Hi, my name is Sharnique, and I am a mother to a son who is autistic. I’m also a mother to two daughters who aren’t. From day one, my son has been taught how to be in a world that was built for neurotypical people. When we began having more children, and they were not autistic, we thought it was only right that they put in an equal amount of effort to understand, accept, and include him and his needs. I was recently asked the question, “What is a good age to start talking with your child about autism?” I personally don’t think there is a specific age, so to answer the question — the sooner the better. The “conversation” about autism was never this one big sitdown talk about autism spectrum disorder (ASD). It was more so a bunch of small talks that happened over time and is forever changing and growing as our journey grows and changes. When teaching our neurotypical children about autism, we always go the open and honest route. There are three things we have found that works for our family, and I’m sure will work for anyone looking for advice on how to teach their children about their autistic peers.
- Explain what autism is and give examples they can understand.
- Use literature.
- Create a safe space for your child to ask questions and express their thoughts and feelings.
First, start by teaching them what autism is. Explaining autism will help your neurotypical child have a better understanding. While this may seem like an easy enough task, explaining a neurological disorder to a child isn’t the easiest thing to do. Keep it simple. I explain it to my girls like this: “Your brother has a brain that works differently, and because of this, he sees the world differently, and he may even act differently at times, but that’s okay.” Follow the explanation with examples. Here are some we use: “When your brother is overwhelmed or excited, he taps his fingers together quickly, or he might not look you in your eyes when you’re talking to him, but he hears you and he sees you.” We even give examples that aren’t brother-related. We tell them some autistic people don’t talk at all, but they may make different sounds and that they did the same thing before they were able to use their words. We are all different which means all of our brains work differently, but giving them examples of what those differences are and what those differences may look like helps them better understand.
Secondly, use literature. No, you don’t have to do all the work. Sometimes as parents, we don’t have the answers, or we don’t quite know how to explain something to our children in ways they will understand. I’m a firm believer that children learn best through play and books. When you are building your child’s library as a baby and lining their shelves with all sorts of diverse characters, which I hope we are all doing in 2021, be sure to add characters of different abilities as well. There are tons of children’s books about autism. Use them to help you explain. One of my daughter’s first books was My Brother Charlie by Holly Robinson Peete. It’s written from the narrative of a little girl who has a brother with autism — kind of perfect, right? So from the very beginning, the word autism was introduced into her life. Other books we like:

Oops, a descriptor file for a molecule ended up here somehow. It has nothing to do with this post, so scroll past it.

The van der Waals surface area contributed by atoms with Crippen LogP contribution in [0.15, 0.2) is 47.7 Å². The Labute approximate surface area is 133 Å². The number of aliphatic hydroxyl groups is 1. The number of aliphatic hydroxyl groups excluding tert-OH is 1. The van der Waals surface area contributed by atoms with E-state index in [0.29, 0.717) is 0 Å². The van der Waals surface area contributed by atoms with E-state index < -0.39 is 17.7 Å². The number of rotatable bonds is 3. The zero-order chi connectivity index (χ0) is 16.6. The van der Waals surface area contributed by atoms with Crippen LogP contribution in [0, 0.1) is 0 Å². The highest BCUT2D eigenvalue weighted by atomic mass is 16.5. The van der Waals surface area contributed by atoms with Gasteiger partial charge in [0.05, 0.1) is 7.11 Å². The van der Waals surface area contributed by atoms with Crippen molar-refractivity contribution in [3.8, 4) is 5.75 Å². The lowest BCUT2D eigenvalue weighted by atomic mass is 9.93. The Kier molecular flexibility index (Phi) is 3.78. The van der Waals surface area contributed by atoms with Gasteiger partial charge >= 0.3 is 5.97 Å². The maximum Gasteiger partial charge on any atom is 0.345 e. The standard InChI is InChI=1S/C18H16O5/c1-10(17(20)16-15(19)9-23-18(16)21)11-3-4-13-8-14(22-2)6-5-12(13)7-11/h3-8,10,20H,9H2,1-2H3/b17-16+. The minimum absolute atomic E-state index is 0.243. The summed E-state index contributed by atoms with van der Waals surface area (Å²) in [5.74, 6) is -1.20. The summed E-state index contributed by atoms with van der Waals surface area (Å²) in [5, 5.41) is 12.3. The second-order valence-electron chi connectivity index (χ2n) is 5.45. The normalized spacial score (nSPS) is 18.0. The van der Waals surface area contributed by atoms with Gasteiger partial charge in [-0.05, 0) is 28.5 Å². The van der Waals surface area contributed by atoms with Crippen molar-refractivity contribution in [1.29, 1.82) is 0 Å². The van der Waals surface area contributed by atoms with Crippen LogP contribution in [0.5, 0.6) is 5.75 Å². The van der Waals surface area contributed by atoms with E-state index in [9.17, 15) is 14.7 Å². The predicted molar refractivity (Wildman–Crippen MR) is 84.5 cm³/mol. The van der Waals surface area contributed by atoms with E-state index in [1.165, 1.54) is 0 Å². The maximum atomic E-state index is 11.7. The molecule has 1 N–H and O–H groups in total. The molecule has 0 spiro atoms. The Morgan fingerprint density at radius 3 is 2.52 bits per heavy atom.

- My Brother Charlie by Holly Robinson Peete (Amazon)
- The Girl Who Thought in Pictures: The Story of Dr. Temple Grandin by Julia Finley Mosca (Amazon)
- Uniquely Wired: A Story About Autism and Its Gifts by Julia Cook (Amazon)
- We’re Amazing 1, 2, 3! A Story About Friendship and Autism (Sesame Street) (Amazon)
- Autism Is…? By Ymkje Wideman-van der Laan (Amazon)
- All My Stripes: A Story for Children with Autism by Shaina Rudolph and Danielle Royer (Amazon)
- Come Meet Drayden by Dana Young-Askew (Amazon)
Lastly, give your neurotypical child a safe space to express themselves. Encourage them to ask questions. This will further help them become more open and accepting. Being curious doesn’t equal being rude or mean. By answering their questions straight up, you can set the tone, lead by example, and help them become accepting of their peers with autism.
Here are a few reminders when teaching children about ASD. I’ve noticed over the years that when people are trying to explain autism to children, or anyone for that matter, they tend to talk about all the things that an autistic person can’t do, but it’s extremely important to talk about their strengths as well. This helps children have a more positive view of autism. While pointing out all the ways an autistic person is different, be sure to share how they are alike. It’s also very important to let your neurotypical child know that everyone is wonderfully and uniquely different, and this also applies to children with autism. No two children on the spectrum are exactly alike.
Whether it’s a neighbor, a sibling, or a classmate, neurotypical children and children with autism exist in this world together. As parents and adults, let’s do our part to help everyone live in a more inclusive and accepting environment.